Best Budget Ski Jacket

A Columbia Whirlibird IV Interchange jacket showing the inside (right) and outer layer (left).

Columbia Whirlibird IV Interchange

Price: $199.00
Material: Nylon
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Pros: Inexpensive, versatile
Cons: bulky, loose fit, and out of date style

While the Columbia Whirlibird IV Interchange ski jacket does not offer users any flashy bells or whistles, there is still a lot to appreciate about the ski coat. At a price point of under $200 the Whirlibird takes home our award for “best on a budget ski jacket,” and the jacket’s 3-in-1 design offers skiers versatility and standard weather protection. Columbia ski jackets have long brought exceptional affordability to the ski jacket market and the Whirlibird IV Interchange does so with a waterproof outer membrane, an adjustable hood, powder skirt, and an array of well positioned pockets. Skiers looking to purchase a new jacket, but also trying to keep their wallet relatively safe will do well by purchasing the Columbia Whirlibird.

Our loudest complaints with the Whirlibird IV may be a bit unfair. Its fit is loose, boxy, and bulky which will leave seasoned skiers desiring more. However, the Whirlibird IV interchange was not designed to please the most hardcore of skiers. This Columbia ski jacket is best suited for occasional skiers or beginner skiers who are looking to be introduced to the sport. Overall, the jacket’s small price tag and versatility make it worthy of the mountain.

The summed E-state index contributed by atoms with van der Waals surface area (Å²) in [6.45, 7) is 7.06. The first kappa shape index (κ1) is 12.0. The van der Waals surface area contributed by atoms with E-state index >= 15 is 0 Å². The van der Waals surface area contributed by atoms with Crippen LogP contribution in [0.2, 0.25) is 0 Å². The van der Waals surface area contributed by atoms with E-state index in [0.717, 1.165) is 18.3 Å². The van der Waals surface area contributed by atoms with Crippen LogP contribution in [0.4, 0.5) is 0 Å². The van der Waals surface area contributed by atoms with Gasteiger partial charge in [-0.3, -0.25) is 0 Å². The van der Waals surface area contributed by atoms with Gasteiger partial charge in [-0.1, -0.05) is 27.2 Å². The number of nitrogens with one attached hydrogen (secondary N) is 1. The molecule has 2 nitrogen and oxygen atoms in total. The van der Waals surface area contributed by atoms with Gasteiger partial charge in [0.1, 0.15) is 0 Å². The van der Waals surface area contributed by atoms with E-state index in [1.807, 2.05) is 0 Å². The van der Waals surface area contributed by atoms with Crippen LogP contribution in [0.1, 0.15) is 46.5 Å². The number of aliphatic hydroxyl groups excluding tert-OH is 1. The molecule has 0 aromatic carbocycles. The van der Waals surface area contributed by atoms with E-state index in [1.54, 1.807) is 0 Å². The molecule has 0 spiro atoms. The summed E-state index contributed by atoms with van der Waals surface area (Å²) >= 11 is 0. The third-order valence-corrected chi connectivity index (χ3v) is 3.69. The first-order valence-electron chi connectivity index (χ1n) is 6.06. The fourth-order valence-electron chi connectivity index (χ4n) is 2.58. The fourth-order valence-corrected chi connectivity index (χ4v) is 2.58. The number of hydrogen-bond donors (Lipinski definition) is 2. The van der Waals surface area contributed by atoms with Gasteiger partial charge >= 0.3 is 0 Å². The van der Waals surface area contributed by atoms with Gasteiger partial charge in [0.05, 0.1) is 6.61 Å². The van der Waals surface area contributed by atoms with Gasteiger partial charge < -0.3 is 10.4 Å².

Best 3-in-1 Ski Jacket

A black & grey North Face ThermoBall Snow jacket on a white background.

The North Face ThermoBall ECO Snow Triclimate

Price: $348.95
Material: DryVent 2-Layer
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Pros: Warm, versitalie, and protective
Cons: Heavy, poor ventilation

When the conversation shifts to deciding what is the best 3-in-1 ski jacket, the consensus around the skiing discourse is unanimous. The North Face ThermoBall ECO Snow Triclimate is consistently revered for its versatility, protection and warmth. Choosing to purchase a 3-in-1 jacket is a great option for skiers looking to save a few dollars while receiving an insulated midlayer and a waterproof shell. While there are several 3-in-1 jackets that are less expensive than this option from The North Face, the ThermoBall outperforms most of them across the board. The jacket contains a layered weather protection system, adjustable hood, an array of pockets, an adjustable hood, and even an attached google wipe.

The largest gripe against the ECO Snow Triclimate is its weight. This bulkiness and added weight is a result of the jacket’s 3-in-1 design. Jackets of this subset are almost always heavier than individual shells. The only other disadvantage associated with this particular 3-in-1 jacket is its lack of a proper ventilation system. However, ventilation only becomes a real problem on warmer spring days where skiers can opt to unzip the insulated inner layer and simply wear the outer shell.

Best Resort Ski Jacket

An all black Patagonia 3-in-1 snowshot jacket displayed on a white background.

Patagonia 3-in-1 Snowshot